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Tuesday, August 12, 2014

Protecting Deer in Missouri

Share your opinions on protecting deer

Go online to to share opinions on proposed MDC regulations. Public comment period ends Aug. 14. Thank you to those who have already submitted your comments!
As you may well know, the Missouri Conservation Commission recently approved proposed regulation changes to the Wildlife Code of Missouri regarding the operations of hunting preserves and wildlife breeding facilities that hold white-tailed deer, mule deer, and their hybrids. Under the Missouri Constitution, MDC (which is governed by the citizen-led Conservation Commission) has the authority and responsibility to protect and manage Missouri wildlife, including deer. All white-tailed deer in Missouri are wildlife, regardless of which side of a fence they may be on.

The regulations are part of our ongoing strategy to minimize the spread of fatal diseases in our state’s deer population, such as Chronic Wasting Disease. Chronic Wasting Disease was first found in Missouri in captive-deer operations in Macon and Linn counties. It has also been found in numerous captive-deer operations in more than a dozen other states. It is always fatal to infected animals and has no cure. The disease is spread among deer herds mainly through direct contact. The movement of captive cervids within states and across state lines spreads the disease to new areas.
Our statewide proposed regulations include:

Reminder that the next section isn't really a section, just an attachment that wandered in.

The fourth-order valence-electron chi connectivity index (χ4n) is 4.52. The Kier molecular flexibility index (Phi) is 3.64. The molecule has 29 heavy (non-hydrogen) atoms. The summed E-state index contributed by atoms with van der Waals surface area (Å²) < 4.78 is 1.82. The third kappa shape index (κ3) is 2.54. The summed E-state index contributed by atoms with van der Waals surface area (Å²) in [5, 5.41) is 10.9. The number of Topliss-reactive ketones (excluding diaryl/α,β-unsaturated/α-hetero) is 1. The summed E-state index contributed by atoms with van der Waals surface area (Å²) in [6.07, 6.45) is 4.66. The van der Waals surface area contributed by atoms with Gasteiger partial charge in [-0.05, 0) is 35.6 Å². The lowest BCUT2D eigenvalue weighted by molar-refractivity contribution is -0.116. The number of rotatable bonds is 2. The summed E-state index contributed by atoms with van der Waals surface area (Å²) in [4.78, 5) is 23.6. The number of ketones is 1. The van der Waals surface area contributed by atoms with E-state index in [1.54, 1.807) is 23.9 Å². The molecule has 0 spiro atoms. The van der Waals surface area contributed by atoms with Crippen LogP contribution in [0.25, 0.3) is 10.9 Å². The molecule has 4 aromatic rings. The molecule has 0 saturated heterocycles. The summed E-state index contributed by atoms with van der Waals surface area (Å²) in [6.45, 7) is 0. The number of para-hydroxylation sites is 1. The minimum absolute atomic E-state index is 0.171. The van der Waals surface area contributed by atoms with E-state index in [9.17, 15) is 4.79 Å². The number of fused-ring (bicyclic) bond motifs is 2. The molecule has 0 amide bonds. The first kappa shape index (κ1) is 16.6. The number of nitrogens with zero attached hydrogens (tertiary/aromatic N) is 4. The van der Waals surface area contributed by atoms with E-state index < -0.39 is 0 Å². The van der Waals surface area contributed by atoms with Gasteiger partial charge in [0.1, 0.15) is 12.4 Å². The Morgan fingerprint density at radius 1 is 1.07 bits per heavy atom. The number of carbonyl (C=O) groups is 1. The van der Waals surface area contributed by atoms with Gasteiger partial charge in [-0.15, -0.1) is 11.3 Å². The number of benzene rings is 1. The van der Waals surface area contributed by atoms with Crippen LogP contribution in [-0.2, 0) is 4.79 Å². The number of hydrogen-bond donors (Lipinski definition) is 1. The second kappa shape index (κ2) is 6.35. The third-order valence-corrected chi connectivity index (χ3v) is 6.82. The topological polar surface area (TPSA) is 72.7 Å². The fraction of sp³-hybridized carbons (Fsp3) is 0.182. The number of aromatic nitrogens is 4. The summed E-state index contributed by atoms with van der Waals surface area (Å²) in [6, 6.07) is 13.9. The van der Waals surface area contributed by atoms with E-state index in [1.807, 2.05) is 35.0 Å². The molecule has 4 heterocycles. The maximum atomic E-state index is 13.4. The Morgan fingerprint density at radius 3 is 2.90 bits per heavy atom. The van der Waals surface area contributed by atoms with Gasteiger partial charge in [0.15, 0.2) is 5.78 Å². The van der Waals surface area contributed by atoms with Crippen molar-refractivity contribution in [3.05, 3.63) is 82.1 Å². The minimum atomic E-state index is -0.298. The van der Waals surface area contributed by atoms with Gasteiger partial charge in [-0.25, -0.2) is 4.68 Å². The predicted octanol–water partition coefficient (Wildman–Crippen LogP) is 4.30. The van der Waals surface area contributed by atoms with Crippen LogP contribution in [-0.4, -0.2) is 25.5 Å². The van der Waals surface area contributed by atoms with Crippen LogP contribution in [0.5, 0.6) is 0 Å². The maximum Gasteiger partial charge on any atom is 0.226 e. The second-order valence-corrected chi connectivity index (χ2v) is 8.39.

• Banning the importation of live white-tailed deer, mule deer, and their hybrids from other states;
  • Improving fencing requirements for new and expanding captive-cervid facilities;
  • Requiring all deer six months or older that die in captive-cervid facilities to be tested for Chronic Wasting Disease;
  • Establishing better record-keeping requirements for captive-cervid operations; and
  • Prohibiting any new captive-cervid facilities within 25 miles of where Chronic Wasting Disease has been confirmed.
A healthy and abundant deer population in the state is vital to you and the other half-a-million deer hunters, along with two-million wildlife watchers, tens-of-thousands of landowners who manage their properties for deer and deer hunting, and many conservation organizations. Deer hunting and watching also supports our state’s vital Share the Harvest Program where hunters like you donate deer meat to Missourians in need, along with more than 12,000 Missouri jobs, and a billion-dollar annual economic benefit to Missouri and Missourians.

Henry County Sheriffs Office: Vehicle Pursuit Ends In Henry County

Charles D. Howard
On Monday, August 11, 2014 at 11:52 p.m. Henry County Sheriff's Office as well as the Clinton Police Department and Missouri Highway Patrol assisted Cass County Sheriff's deputies with a vehicle failing to yield.

The incident began just south of Harrisonville, Missouri when Cass County deputies attempted a traffic stop on the vehicle.  The suspect vehicle failed to yield and continued along Highway 7 towards Clinton.  Near the intersection of Highway 7 and Highway O, the Missouri State Highway Patrol was able to partially disable the vehicle with tire spikes.  Deputy Brady Graham also deployed tire spikes just west of Clinton and further disabled the vehicle.

As the vehicle entered Clinton, running only on the vehicles rims, it turned westbound onto Franklin Street from Highway 7&13 and continued on several streets in Clinton at speeds of 20-30 miles per hour.  The vehicle continued onto eastbound Ohio Street and then South on Highway 13.

Near the intersection of Highway 13 and SE 400 road, the vehicle came to a stop and driver was taken into custody.  A juvenile was also taken into protective custody at the scene.  Arrested was Charles D. Howard, age 43, Osceola on multiple traffic charges and felony endangering the welfare of a child.